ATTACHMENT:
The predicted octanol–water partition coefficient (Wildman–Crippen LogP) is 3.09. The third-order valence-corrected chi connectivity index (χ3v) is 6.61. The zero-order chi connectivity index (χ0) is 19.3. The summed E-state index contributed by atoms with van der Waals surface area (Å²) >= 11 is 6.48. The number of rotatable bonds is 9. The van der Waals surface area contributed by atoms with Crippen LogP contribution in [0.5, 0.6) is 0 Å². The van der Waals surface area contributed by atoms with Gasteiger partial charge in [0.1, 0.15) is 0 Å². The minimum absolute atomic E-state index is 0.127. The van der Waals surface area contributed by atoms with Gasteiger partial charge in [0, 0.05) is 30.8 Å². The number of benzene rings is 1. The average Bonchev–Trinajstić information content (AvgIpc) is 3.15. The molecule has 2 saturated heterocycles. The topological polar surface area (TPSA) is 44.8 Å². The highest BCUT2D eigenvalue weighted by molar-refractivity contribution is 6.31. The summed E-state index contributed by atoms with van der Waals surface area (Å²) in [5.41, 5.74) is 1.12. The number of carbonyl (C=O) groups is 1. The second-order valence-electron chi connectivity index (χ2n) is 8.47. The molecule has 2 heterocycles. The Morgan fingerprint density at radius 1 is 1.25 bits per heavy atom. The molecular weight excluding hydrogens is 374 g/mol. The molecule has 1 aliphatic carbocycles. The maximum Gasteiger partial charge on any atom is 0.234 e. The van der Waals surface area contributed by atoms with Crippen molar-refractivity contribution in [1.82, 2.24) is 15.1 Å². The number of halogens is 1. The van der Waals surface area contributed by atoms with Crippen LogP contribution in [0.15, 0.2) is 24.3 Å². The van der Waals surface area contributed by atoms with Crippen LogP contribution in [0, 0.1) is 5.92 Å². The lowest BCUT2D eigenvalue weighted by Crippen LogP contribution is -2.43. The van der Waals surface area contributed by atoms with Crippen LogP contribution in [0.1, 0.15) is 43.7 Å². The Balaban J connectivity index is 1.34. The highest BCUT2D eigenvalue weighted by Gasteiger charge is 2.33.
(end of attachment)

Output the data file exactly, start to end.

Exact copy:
The predicted octanol–water partition coefficient (Wildman–Crippen LogP) is 3.09. The third-order valence-corrected chi connectivity index (χ3v) is 6.61. The zero-order chi connectivity index (χ0) is 19.3. The summed E-state index contributed by atoms with van der Waals surface area (Å²) >= 11 is 6.48. The number of rotatable bonds is 9. The van der Waals surface area contributed by atoms with Crippen LogP contribution in [0.5, 0.6) is 0 Å². The van der Waals surface area contributed by atoms with Gasteiger partial charge in [0.1, 0.15) is 0 Å². The minimum absolute atomic E-state index is 0.127. The van der Waals surface area contributed by atoms with Gasteiger partial charge in [0, 0.05) is 30.8 Å². The number of benzene rings is 1. The average Bonchev–Trinajstić information content (AvgIpc) is 3.15. The molecule has 2 saturated heterocycles. The topological polar surface area (TPSA) is 44.8 Å². The highest BCUT2D eigenvalue weighted by molar-refractivity contribution is 6.31. The summed E-state index contributed by atoms with van der Waals surface area (Å²) in [5.41, 5.74) is 1.12. The number of carbonyl (C=O) groups is 1. The second-order valence-electron chi connectivity index (χ2n) is 8.47. The molecule has 2 heterocycles. The Morgan fingerprint density at radius 1 is 1.25 bits per heavy atom. The molecular weight excluding hydrogens is 374 g/mol. The molecule has 1 aliphatic carbocycles. The maximum Gasteiger partial charge on any atom is 0.234 e. The van der Waals surface area contributed by atoms with Crippen molar-refractivity contribution in [1.82, 2.24) is 15.1 Å². The number of halogens is 1. The van der Waals surface area contributed by atoms with Crippen LogP contribution in [0.15, 0.2) is 24.3 Å². The van der Waals surface area contributed by atoms with Crippen LogP contribution in [0, 0.1) is 5.92 Å². The lowest BCUT2D eigenvalue weighted by Crippen LogP contribution is -2.43. The van der Waals surface area contributed by atoms with Crippen LogP contribution in [0.1, 0.15) is 43.7 Å². The Balaban J connectivity index is 1.34. The highest BCUT2D eigenvalue weighted by Gasteiger charge is 2.33.